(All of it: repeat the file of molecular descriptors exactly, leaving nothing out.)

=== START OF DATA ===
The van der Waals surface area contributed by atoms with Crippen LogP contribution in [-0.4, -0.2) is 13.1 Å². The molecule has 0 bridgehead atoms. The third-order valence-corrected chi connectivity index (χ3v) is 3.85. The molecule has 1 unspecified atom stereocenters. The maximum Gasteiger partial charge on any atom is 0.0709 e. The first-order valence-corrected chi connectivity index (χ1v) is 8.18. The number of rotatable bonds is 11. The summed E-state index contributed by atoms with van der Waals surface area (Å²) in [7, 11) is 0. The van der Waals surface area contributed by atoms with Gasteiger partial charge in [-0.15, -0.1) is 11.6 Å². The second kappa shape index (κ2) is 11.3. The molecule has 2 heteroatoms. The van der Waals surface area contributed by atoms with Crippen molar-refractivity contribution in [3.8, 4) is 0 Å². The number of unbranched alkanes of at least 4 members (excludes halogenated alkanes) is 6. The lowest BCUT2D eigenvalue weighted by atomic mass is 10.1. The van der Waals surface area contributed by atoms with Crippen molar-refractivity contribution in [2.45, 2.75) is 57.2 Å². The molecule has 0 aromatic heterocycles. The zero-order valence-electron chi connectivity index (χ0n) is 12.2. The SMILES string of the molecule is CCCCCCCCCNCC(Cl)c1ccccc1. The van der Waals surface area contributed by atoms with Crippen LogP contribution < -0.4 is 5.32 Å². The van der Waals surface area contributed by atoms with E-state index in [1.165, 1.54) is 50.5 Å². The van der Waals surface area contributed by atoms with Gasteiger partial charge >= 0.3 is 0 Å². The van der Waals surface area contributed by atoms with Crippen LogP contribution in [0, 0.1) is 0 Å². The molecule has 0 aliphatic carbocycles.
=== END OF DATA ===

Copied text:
The van der Waals surface area contributed by atoms with Crippen LogP contribution in [-0.4, -0.2) is 13.1 Å². The molecule has 0 bridgehead atoms. The third-order valence-corrected chi connectivity index (χ3v) is 3.85. The molecule has 1 unspecified atom stereocenters. The maximum Gasteiger partial charge on any atom is 0.0709 e. The first-order valence-corrected chi connectivity index (χ1v) is 8.18. The number of rotatable bonds is 11. The summed E-state index contributed by atoms with van der Waals surface area (Å²) in [7, 11) is 0. The van der Waals surface area contributed by atoms with Gasteiger partial charge in [-0.15, -0.1) is 11.6 Å². The second kappa shape index (κ2) is 11.3. The molecule has 2 heteroatoms. The van der Waals surface area contributed by atoms with Crippen molar-refractivity contribution in [3.8, 4) is 0 Å². The number of unbranched alkanes of at least 4 members (excludes halogenated alkanes) is 6. The lowest BCUT2D eigenvalue weighted by atomic mass is 10.1. The van der Waals surface area contributed by atoms with Crippen molar-refractivity contribution in [2.45, 2.75) is 57.2 Å². The molecule has 0 aromatic heterocycles. The zero-order valence-electron chi connectivity index (χ0n) is 12.2. The SMILES string of the molecule is CCCCCCCCCNCC(Cl)c1ccccc1. The van der Waals surface area contributed by atoms with Crippen LogP contribution < -0.4 is 5.32 Å². The van der Waals surface area contributed by atoms with E-state index in [1.165, 1.54) is 50.5 Å². The van der Waals surface area contributed by atoms with Gasteiger partial charge >= 0.3 is 0 Å². The van der Waals surface area contributed by atoms with Crippen LogP contribution in [0, 0.1) is 0 Å². The molecule has 0 aliphatic carbocycles.